If you have me on Facebook, or follow me on Instagram, you’ll know the extent to which I am making the most of the opportunities to eat gelato. It. Is. EVERYWHERE. And delicious. It is on literally every corner in major cities, and having had many recommendations from friends – and a terrible sweet tooth – it is only natural that I would try as many different places as I can. I thought it was just a tourist trap, but it is actually also a celebrated activity for Italians. I met Mackenzie, a Canadian au pair in Rome and apparently a trip to gelato is as commonplace as the park or a normal walk. Why was I not raised in Italia!?
What’s more, the pizza is PHENOMENAL. Once again, if you know me at all, you will know how much I love it. At home I would commonly have (when Mum allowed it) at least a pizza or two per week. Here, I am both proud and ashamed to admit, it was one per day.. if not more. When in Rome, right? And when in Naples, Sorrento, Positano, Capri, Amalfi… you get the point. After a while of this bingeing, I came to the sad realisation that I should probably cut back, if not for the wallet, but my for limited (and shrinking..?) supply of clothes. I then moved on to pasta. Gnocchi is great, spaghetti is great, tortellini is great… etc etc. My first pasta meal in Rome with Jackie from Colorado was a memorable and delicious one, followed by double dessert! Another delicacy of binge-level of consumption is Nutella. Once again, it is everywhere! Breakfasts, snack bars and on crepes and pizza too. So yes, I am well and truly enjoying the food.
Of course, the sights I have already had the privilege of seeing have been breathtaking. Barcelona reminded me of a far cooler and older version of Melbourne, with a far better nightlife, but the Amalfi Coast was just out of this world. I absolutely loved the view from the peak of the Isle of Capri, and could not get over how amazing the coastal line of the city of Sorrento was. Positano was also spectacular. I was so glad to be able to spend three nights there in a camping ground. It had a small, rocky outcrop which was the ‘beach’ from which we jumped into the Mediterranean Sea each evening. Pretty damn cool, to say the least. This tour is the highlight so far, with the most authentic Italian guide, Francisco, who taught us all about the popular game, Twister, but how the only way to play is naked.. and with Nutella. Life lesson, I guess. The friends on this trip only made it better – Haili from Vegas, Karolina & Kaela from Chicago and Mitch and Aileen from good old Straya. Sam and Dave were great add ons for the day in Capri too. Thanks for the laughs!
Before the Amalfi Coast, Rome was pretty cool, but actually really damn hot. SO hot. Like sweating out litres each day.. but anyway, it was a very historic city too. The Colosseum was immensely impressive, as was the Pantheon. The Trevi Fountain was under construction which was disappointing, but I still had my Lizzie McGuire moment so I’m happy. I also had a perfect afternoon following the paths all around Rome, ending up in the less touristy, authentic quarter of Trastevere. It was there that I was introduced to chocolate shots with whipped cream and grated chocolate, so thanks, Tristan from New York.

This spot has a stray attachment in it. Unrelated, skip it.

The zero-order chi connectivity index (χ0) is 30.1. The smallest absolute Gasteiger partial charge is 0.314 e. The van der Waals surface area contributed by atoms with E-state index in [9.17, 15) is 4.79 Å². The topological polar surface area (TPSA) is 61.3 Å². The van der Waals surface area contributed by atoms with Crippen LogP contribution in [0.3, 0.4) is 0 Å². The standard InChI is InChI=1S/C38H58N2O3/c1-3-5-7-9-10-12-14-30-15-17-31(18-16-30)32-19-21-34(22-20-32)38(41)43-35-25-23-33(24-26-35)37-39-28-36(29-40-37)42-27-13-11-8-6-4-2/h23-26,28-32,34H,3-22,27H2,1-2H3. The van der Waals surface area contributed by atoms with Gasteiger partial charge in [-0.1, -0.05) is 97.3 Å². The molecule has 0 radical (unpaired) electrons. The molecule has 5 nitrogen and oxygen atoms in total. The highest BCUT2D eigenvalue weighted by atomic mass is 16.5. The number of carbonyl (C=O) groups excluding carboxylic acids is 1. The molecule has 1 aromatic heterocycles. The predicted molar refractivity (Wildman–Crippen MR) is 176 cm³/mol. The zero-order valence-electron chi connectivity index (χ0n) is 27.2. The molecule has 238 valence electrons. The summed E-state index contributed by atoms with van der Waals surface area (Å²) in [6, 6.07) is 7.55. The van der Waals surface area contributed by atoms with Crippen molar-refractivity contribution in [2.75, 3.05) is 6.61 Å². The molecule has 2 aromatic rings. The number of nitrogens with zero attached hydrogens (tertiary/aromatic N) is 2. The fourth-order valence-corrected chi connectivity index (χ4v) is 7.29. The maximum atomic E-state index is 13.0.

Something I noticed both in Rome and Barcelona is the celebration of their histories. It makes me wonder about how such major events occurred and the effects of them – the Spanish Inquisition, dictators, wars, etc – but also makes me mad that Australia’s history is so overlooked. The Indigenous have been there for approximately 70,000 years, yet I have little doubt that if you did a walking tour of the CBD, there would be little mention of the original owners of our land. Start the acknowledgment, Australia. I do love the celebration of the local specialities in Italy though: Sorrento’s lemons, Naples’ pizzas (which weren’t even that good – I had three so I’d know) and Florence’s leather, wine and steak (yet to try!).
Although alllll of these experiences and aspects have been totally awesome so far, the thing that’s improved them that teeny bit more is the people. On my first afternoon in Barcelona, after about 30 hours of travel, walking from Park Guell was pretty lonely and tiring and I thought to myself, ‘damn, this is going to be a long 4 months by myself, not sharing it with anyone’, which is what I had planned and also accepted. Half an hour later, I made some friends in my hostel room, and, as they say, the rest is history. That flip of emotion from exhaustion and loneliness to excited sharing of experiences (and then tapas and tequila later that night) was the first turning point in my trip so far, so thanks, Conor and Garrett from Florida! It only got better from there. Cassie, from Portland, was a great influence who made me go out on my last night in Barce, when all I wanted to do was go to bed. It turned out to be such a memorable night, showing me that I really would have missed out on a swim on a Spanish beach at 4am, just for a few more hours’ sleep. Perspective is great. The following evening, before my ferry to Italy, a tapas tour with friends was the perfect end to my time in Spain: Davis & Malcom from the OC (I met people from Orange County = life is complete), and Jess & and Erica from Wisconsin.
So now, the fun has lessened slightly due to the obligation to reign it in and do a bit of study. 2 weeks out of 20 abroad – first world problems, huh? Prato is a quaint, although quiet little city just 15 minutes from Florence, so I guess it could be worse! Venice with Dennis on the weekend was a great getaway from the studying, and it was nice to experience a new city with a friend all the way from home. Pisa and Florence after classes last week were also beautiful.
Anyway, class is over now (sorry Mum), so the fun begins.. until next time, ciao!